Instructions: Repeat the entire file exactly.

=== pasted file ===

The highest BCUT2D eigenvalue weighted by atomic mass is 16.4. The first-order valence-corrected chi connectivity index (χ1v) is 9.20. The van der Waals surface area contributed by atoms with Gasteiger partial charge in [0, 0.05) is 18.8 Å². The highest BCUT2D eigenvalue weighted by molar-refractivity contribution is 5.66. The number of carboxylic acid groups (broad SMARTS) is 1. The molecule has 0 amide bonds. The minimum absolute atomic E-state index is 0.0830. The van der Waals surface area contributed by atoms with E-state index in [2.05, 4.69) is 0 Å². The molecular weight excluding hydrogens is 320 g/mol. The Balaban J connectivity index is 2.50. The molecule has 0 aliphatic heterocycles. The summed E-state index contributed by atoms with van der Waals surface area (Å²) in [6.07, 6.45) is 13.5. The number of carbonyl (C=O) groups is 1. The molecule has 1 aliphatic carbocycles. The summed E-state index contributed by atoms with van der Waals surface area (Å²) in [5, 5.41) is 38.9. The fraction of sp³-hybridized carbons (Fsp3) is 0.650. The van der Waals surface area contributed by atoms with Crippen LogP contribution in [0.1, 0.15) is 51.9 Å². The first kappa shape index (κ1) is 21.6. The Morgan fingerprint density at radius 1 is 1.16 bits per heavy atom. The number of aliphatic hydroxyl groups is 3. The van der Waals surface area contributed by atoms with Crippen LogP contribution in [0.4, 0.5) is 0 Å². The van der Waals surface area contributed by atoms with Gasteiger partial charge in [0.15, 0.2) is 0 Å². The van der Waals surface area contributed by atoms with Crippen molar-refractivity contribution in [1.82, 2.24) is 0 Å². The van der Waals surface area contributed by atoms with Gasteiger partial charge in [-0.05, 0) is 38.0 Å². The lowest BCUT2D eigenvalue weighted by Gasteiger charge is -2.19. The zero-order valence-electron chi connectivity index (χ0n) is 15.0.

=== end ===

The highest BCUT2D eigenvalue weighted by atomic mass is 16.4. The first-order valence-corrected chi connectivity index (χ1v) is 9.20. The van der Waals surface area contributed by atoms with Gasteiger partial charge in [0, 0.05) is 18.8 Å². The highest BCUT2D eigenvalue weighted by molar-refractivity contribution is 5.66. The number of carboxylic acid groups (broad SMARTS) is 1. The molecule has 0 amide bonds. The minimum absolute atomic E-state index is 0.0830. The van der Waals surface area contributed by atoms with E-state index in [2.05, 4.69) is 0 Å². The molecular weight excluding hydrogens is 320 g/mol. The Balaban J connectivity index is 2.50. The molecule has 0 aliphatic heterocycles. The summed E-state index contributed by atoms with van der Waals surface area (Å²) in [6.07, 6.45) is 13.5. The number of carbonyl (C=O) groups is 1. The molecule has 1 aliphatic carbocycles. The summed E-state index contributed by atoms with van der Waals surface area (Å²) in [5, 5.41) is 38.9. The fraction of sp³-hybridized carbons (Fsp3) is 0.650. The van der Waals surface area contributed by atoms with Crippen LogP contribution in [0.1, 0.15) is 51.9 Å². The first kappa shape index (κ1) is 21.6. The Morgan fingerprint density at radius 1 is 1.16 bits per heavy atom. The number of aliphatic hydroxyl groups is 3. The van der Waals surface area contributed by atoms with Crippen LogP contribution in [0.4, 0.5) is 0 Å². The van der Waals surface area contributed by atoms with Gasteiger partial charge in [0.15, 0.2) is 0 Å². The van der Waals surface area contributed by atoms with Crippen molar-refractivity contribution in [1.82, 2.24) is 0 Å². The van der Waals surface area contributed by atoms with Gasteiger partial charge in [-0.05, 0) is 38.0 Å². The lowest BCUT2D eigenvalue weighted by Gasteiger charge is -2.19. The zero-order valence-electron chi connectivity index (χ0n) is 15.0.